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The following OECD assessment and recommendations summarise chapter 4 of the Economic Survey of Hungary published on 11 February 2010.
How to raise education outcomes?
Hungarian educational policies and institutions are capable of combining good educational outcomes and a relatively efficient use of resources. Costs relative to GDP are at about the OECD average, while younger school pupils perform above average in internationally comparable assessments. But 15 year-olds register only average performance in the Programme for international student assessments (PISA), and the proportion of adults with tertiary qualifications, though rising, is still low. More worryingly, the school system does not adequately prepare vocational school leavers for the labour market. Hence, the government should be ready to reform the system to further improve educational outcomes and cost efficiency.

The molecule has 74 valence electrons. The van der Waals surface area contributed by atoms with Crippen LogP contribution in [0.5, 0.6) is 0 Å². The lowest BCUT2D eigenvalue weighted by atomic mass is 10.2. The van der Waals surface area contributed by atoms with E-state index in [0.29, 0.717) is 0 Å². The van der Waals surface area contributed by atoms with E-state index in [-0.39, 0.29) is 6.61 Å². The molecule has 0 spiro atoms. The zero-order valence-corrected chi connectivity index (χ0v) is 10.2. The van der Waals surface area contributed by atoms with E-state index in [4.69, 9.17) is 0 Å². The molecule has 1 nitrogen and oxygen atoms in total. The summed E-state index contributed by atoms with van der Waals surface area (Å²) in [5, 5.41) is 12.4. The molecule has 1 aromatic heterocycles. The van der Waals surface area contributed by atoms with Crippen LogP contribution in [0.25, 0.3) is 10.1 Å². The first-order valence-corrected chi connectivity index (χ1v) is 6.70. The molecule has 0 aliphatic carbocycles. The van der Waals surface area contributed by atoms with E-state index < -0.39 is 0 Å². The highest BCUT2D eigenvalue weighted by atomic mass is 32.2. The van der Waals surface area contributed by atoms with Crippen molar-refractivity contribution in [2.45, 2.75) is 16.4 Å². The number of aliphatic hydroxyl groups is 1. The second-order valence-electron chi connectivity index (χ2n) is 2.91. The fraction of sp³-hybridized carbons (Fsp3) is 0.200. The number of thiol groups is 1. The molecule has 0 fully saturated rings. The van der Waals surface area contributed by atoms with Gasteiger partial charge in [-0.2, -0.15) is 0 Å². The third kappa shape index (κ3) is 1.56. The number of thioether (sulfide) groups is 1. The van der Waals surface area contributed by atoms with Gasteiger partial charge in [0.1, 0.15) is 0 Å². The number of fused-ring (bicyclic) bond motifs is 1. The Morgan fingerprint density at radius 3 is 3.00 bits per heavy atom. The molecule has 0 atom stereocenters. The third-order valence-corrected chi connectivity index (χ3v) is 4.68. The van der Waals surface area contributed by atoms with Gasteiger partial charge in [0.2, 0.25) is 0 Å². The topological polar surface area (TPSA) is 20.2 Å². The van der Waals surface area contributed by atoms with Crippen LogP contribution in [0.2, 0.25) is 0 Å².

The Hungarian school system possesses features usually associated with good outcomes, notably a high degree of local autonomy. However, many municipalities are too small to provide good educational facilities for all students in their district, and the government actively encourages small municipalities to form associations with each other so as to share facilities and/or combine kindergartens, primary and secondary schools. Scope remains for further mergers/associations among municipalities to improve education efficiency. The “National Assessment of Basic Competencies” provides a benchmark for individual school performance, but the supervision of the tests and their dissemination leave something to be desired. To improve their reliability, the proportion of national assessments invigilated by independent inspectors should increase and, to improve their utility, a higher proportion of individual school results, preferably adjusted for the socio-economic background of the students, should be coded and disseminated in a timely fashion.